7 October 2022

Calls for roads plan as traffic buildup looms in growing Gungahlin

| Ian Bushnell
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Casey tower

A proposed new mixed-use development in Casey will add 500 residents to the area. Photo: Cox Architecture.

Concerns are growing in Gungahlin that its road system won’t be able to cope with another expected development spurt in the northern suburbs.

The single carriageway sections of Gungahlin and Horse Park Drives servicing Ngunnawal, Casey, Moncrieff, Taylor and Jacka are under increasing pressure due to several large developments planned and more housing.

Lendlease’s expansion of its retirement village, The Grove, and the coming construction of the adjacent Gold Creek Homestead development are already causing village residents disquiet, particularly how the Monty Place entrance off Gungahlin Drive will handle heavy machinery.

The proposal for a nine-storey residential tower in Casey that will add 500 people to the suburb also has residents and St John Paul II College worried about traffic increases.

There is also believed to be a second public secondary college planned in the area.

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Gungahlin Community Council President Peter Elford said there were ongoing concerns with traffic flow and new developments, but the government had been unresponsive.

“We know that if you don’t start planning these things, then they are not going to be there for three years,” Mr Elford said.

“Exactly what the plan is to invest in the infrastructure to match the intensification of the density of housing is the broader question.”

Mr Elford said there were many roads into and within Gungahlin where space had been left for duplication but were still waiting for government to decide that demand warranted it.

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Transport Canberra and City Services Minister Chris Steel said the government was currently undertaking a feasibility study of potential road improvements in the Gungahlin region and updating traffic modelling for the area.

But he could not say when key roads would be duplicated.

“It really depends on what the traffic modelling says about when we need extra capacity on our roads,” he said.

“We’ll be looking closely at what the population projections say based on the updated census data and then we’ll be able to make informed decisions about where we make that investment.

“We’ll be certainly looking at how we can update our infrastructure plan to provide a full pipeline of work that will support the growth of this region.”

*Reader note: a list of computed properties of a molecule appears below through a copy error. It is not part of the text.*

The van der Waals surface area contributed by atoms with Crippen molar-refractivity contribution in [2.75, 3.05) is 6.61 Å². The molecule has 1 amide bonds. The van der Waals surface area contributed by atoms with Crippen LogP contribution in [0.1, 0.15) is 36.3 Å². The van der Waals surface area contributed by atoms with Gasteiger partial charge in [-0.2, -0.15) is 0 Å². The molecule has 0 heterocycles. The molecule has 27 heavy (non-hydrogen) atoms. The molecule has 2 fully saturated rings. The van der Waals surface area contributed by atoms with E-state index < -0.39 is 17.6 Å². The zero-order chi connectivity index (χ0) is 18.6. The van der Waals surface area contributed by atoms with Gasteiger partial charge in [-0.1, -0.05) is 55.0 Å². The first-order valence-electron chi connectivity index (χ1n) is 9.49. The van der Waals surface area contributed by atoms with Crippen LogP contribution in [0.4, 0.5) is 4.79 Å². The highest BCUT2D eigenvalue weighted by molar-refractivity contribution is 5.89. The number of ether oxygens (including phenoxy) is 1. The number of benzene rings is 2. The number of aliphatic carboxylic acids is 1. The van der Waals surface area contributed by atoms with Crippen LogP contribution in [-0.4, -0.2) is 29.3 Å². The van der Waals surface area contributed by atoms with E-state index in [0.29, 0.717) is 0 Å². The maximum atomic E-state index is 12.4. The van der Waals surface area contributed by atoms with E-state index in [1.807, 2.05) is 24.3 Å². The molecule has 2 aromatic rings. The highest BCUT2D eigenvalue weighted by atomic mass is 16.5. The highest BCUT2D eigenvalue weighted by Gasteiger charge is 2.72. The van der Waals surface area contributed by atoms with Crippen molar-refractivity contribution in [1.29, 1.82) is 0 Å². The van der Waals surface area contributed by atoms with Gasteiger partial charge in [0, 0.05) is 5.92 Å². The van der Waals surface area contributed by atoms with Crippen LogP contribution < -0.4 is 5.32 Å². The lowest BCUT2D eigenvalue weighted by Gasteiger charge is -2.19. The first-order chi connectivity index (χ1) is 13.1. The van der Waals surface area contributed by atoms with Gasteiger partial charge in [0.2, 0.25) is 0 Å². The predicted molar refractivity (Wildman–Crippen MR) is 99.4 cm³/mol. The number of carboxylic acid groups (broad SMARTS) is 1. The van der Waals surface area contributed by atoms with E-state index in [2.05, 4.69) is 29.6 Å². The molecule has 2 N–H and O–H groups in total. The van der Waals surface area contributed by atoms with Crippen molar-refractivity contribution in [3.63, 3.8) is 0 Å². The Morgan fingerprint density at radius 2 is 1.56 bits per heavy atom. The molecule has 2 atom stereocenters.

Gold Creek retirement village

An artist’s impression of the Gold Creek retirement village and entry. Construction will start next year. Photo: Demaine Partnership.

Mr Steel said the modelling would also consider possible new housing on the CSIRO site on the Barton Highway and look at Clarrie Hermes Drive, Mirrabei Drive, and the unduplicated parts of Gungahlin Drive and Horse Park Drive.

Construction of the Gold Creek development, which will add 45 retirement villas to The Grove and construct a 124-bed residential aged care facility, is expected to get underway in 2023 and last for two years.

Mr Elford said a second access point had been suggested on the northern edge of the Gold Creek site, but this was unlikely to happen given the impact of a new feeder road on the existing residential area.

He said the current solution to managing traffic at the Monty Place/Gungahlin Drive intersection is a left turn in, left turn out arrangement so no one could turn against the flow of traffic.

But Lendlease should be listening to the Grove Residents.

“The challenge is to be respectful of current residents and to do what is appropriate to meet their concerns. Just ignoring them and pressing is on is not the solution,” Mr Elford said.

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A Lendlease spokesperson said the company would implement a comprehensive construction management plan which considers traffic volumes throughout the construction phase and made every effort to minimise noise and other impacts on the community.

The development application, which is still being assessed, contains a traffic plan which outlines expected activity throughout the construction period both inside and outside the village.

The project will also retain, restore and activate elements of the original Gold Creek Homestead.

The community council will take up the roads issue when it meets with TCCS next month.

Original Article published by Ian Bushnell on Riotact.

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